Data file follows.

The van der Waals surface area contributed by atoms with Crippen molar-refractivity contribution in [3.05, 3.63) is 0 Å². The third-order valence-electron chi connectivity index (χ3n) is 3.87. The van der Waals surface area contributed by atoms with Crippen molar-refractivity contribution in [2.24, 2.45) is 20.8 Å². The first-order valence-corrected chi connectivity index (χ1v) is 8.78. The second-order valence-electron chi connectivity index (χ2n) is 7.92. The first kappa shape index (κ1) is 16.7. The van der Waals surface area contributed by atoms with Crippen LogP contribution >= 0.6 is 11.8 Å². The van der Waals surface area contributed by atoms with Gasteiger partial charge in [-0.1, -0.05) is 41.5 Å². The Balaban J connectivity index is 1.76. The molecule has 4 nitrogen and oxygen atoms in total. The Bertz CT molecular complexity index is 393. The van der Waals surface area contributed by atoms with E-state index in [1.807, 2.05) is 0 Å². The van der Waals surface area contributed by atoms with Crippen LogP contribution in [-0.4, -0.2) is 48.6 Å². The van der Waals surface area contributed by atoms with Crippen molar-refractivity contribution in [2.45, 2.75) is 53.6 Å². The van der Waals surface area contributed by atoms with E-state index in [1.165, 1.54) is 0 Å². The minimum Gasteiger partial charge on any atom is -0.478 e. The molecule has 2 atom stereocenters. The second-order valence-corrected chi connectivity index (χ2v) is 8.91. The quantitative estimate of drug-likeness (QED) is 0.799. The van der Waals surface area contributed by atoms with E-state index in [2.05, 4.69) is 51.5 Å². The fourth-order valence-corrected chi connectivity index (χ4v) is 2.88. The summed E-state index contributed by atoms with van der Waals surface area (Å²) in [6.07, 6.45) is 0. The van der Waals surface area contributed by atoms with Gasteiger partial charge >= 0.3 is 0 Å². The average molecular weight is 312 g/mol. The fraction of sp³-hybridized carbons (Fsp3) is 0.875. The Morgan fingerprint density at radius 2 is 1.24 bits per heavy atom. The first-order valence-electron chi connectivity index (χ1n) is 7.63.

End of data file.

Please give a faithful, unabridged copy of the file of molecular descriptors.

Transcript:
The van der Waals surface area contributed by atoms with Crippen molar-refractivity contribution in [3.05, 3.63) is 0 Å². The third-order valence-electron chi connectivity index (χ3n) is 3.87. The van der Waals surface area contributed by atoms with Crippen molar-refractivity contribution in [2.24, 2.45) is 20.8 Å². The first-order valence-corrected chi connectivity index (χ1v) is 8.78. The second-order valence-electron chi connectivity index (χ2n) is 7.92. The first kappa shape index (κ1) is 16.7. The van der Waals surface area contributed by atoms with Crippen LogP contribution >= 0.6 is 11.8 Å². The van der Waals surface area contributed by atoms with Gasteiger partial charge in [-0.1, -0.05) is 41.5 Å². The Balaban J connectivity index is 1.76. The molecule has 4 nitrogen and oxygen atoms in total. The Bertz CT molecular complexity index is 393. The van der Waals surface area contributed by atoms with E-state index in [1.807, 2.05) is 0 Å². The van der Waals surface area contributed by atoms with Crippen LogP contribution in [-0.4, -0.2) is 48.6 Å². The van der Waals surface area contributed by atoms with Crippen molar-refractivity contribution in [2.45, 2.75) is 53.6 Å². The van der Waals surface area contributed by atoms with E-state index in [1.165, 1.54) is 0 Å². The minimum Gasteiger partial charge on any atom is -0.478 e. The molecule has 2 atom stereocenters. The second-order valence-corrected chi connectivity index (χ2v) is 8.91. The quantitative estimate of drug-likeness (QED) is 0.799. The van der Waals surface area contributed by atoms with E-state index in [2.05, 4.69) is 51.5 Å². The fourth-order valence-corrected chi connectivity index (χ4v) is 2.88. The summed E-state index contributed by atoms with van der Waals surface area (Å²) in [6.07, 6.45) is 0. The van der Waals surface area contributed by atoms with Gasteiger partial charge >= 0.3 is 0 Å². The average molecular weight is 312 g/mol. The fraction of sp³-hybridized carbons (Fsp3) is 0.875. The Morgan fingerprint density at radius 2 is 1.24 bits per heavy atom. The first-order valence-electron chi connectivity index (χ1n) is 7.63.